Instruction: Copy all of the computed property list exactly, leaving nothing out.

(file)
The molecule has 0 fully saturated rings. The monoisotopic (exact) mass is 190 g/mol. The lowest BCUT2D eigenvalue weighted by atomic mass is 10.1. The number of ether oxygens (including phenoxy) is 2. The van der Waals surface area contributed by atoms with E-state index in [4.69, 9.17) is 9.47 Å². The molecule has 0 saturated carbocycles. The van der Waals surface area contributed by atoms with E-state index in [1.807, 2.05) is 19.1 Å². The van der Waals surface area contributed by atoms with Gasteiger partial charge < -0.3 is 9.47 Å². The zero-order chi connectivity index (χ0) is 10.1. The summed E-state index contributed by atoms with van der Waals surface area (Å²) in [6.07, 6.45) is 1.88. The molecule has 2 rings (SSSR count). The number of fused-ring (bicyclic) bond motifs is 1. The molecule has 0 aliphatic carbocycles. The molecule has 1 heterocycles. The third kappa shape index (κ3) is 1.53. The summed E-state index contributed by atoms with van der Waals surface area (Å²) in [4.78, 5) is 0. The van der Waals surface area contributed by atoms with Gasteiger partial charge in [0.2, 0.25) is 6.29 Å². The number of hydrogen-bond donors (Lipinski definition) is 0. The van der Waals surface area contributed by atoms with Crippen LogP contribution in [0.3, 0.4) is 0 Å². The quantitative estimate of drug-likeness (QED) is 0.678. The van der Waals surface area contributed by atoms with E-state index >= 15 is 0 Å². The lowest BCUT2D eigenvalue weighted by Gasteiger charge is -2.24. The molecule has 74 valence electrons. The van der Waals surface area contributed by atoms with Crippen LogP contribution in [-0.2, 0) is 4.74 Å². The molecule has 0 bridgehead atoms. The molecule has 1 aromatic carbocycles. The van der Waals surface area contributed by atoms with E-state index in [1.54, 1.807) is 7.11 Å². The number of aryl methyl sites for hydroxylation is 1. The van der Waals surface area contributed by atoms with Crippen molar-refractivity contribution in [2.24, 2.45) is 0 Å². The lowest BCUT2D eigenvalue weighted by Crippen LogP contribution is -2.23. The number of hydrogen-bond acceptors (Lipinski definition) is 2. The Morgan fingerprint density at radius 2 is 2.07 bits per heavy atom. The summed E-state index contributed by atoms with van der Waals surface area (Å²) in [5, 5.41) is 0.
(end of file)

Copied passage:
The molecule has 0 fully saturated rings. The monoisotopic (exact) mass is 190 g/mol. The lowest BCUT2D eigenvalue weighted by atomic mass is 10.1. The number of ether oxygens (including phenoxy) is 2. The van der Waals surface area contributed by atoms with E-state index in [4.69, 9.17) is 9.47 Å². The molecule has 0 saturated carbocycles. The van der Waals surface area contributed by atoms with E-state index in [1.807, 2.05) is 19.1 Å². The van der Waals surface area contributed by atoms with Gasteiger partial charge < -0.3 is 9.47 Å². The zero-order chi connectivity index (χ0) is 10.1. The summed E-state index contributed by atoms with van der Waals surface area (Å²) in [6.07, 6.45) is 1.88. The molecule has 2 rings (SSSR count). The number of fused-ring (bicyclic) bond motifs is 1. The molecule has 0 aliphatic carbocycles. The molecule has 1 heterocycles. The third kappa shape index (κ3) is 1.53. The summed E-state index contributed by atoms with van der Waals surface area (Å²) in [4.78, 5) is 0. The van der Waals surface area contributed by atoms with Gasteiger partial charge in [0.2, 0.25) is 6.29 Å². The number of hydrogen-bond donors (Lipinski definition) is 0. The van der Waals surface area contributed by atoms with Crippen LogP contribution in [0.3, 0.4) is 0 Å². The quantitative estimate of drug-likeness (QED) is 0.678. The van der Waals surface area contributed by atoms with E-state index >= 15 is 0 Å². The lowest BCUT2D eigenvalue weighted by Gasteiger charge is -2.24. The molecule has 74 valence electrons. The van der Waals surface area contributed by atoms with Crippen LogP contribution in [-0.2, 0) is 4.74 Å². The molecule has 0 bridgehead atoms. The molecule has 1 aromatic carbocycles. The van der Waals surface area contributed by atoms with E-state index in [1.54, 1.807) is 7.11 Å². The number of aryl methyl sites for hydroxylation is 1. The van der Waals surface area contributed by atoms with Crippen molar-refractivity contribution in [2.24, 2.45) is 0 Å². The lowest BCUT2D eigenvalue weighted by Crippen LogP contribution is -2.23. The number of hydrogen-bond acceptors (Lipinski definition) is 2. The Morgan fingerprint density at radius 2 is 2.07 bits per heavy atom. The summed E-state index contributed by atoms with van der Waals surface area (Å²) in [5, 5.41) is 0.